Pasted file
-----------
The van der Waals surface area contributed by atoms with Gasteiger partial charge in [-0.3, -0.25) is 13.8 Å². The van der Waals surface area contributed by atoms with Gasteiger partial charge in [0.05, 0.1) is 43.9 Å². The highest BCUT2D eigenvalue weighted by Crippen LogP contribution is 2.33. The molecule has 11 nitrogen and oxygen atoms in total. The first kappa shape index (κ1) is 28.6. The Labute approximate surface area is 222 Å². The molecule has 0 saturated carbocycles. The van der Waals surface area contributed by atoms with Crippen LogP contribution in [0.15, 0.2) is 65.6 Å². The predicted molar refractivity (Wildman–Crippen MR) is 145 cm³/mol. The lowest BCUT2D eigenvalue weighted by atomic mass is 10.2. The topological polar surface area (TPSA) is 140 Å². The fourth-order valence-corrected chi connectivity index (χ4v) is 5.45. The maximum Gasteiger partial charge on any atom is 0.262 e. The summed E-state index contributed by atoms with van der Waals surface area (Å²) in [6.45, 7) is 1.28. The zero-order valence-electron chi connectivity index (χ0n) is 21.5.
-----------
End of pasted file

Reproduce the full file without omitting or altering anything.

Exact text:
The van der Waals surface area contributed by atoms with Gasteiger partial charge in [-0.3, -0.25) is 13.8 Å². The van der Waals surface area contributed by atoms with Gasteiger partial charge in [0.05, 0.1) is 43.9 Å². The highest BCUT2D eigenvalue weighted by Crippen LogP contribution is 2.33. The molecule has 11 nitrogen and oxygen atoms in total. The first kappa shape index (κ1) is 28.6. The Labute approximate surface area is 222 Å². The molecule has 0 saturated carbocycles. The van der Waals surface area contributed by atoms with Crippen LogP contribution in [0.15, 0.2) is 65.6 Å². The predicted molar refractivity (Wildman–Crippen MR) is 145 cm³/mol. The lowest BCUT2D eigenvalue weighted by atomic mass is 10.2. The topological polar surface area (TPSA) is 140 Å². The fourth-order valence-corrected chi connectivity index (χ4v) is 5.45. The maximum Gasteiger partial charge on any atom is 0.262 e. The summed E-state index contributed by atoms with van der Waals surface area (Å²) in [6.45, 7) is 1.28. The zero-order valence-electron chi connectivity index (χ0n) is 21.5.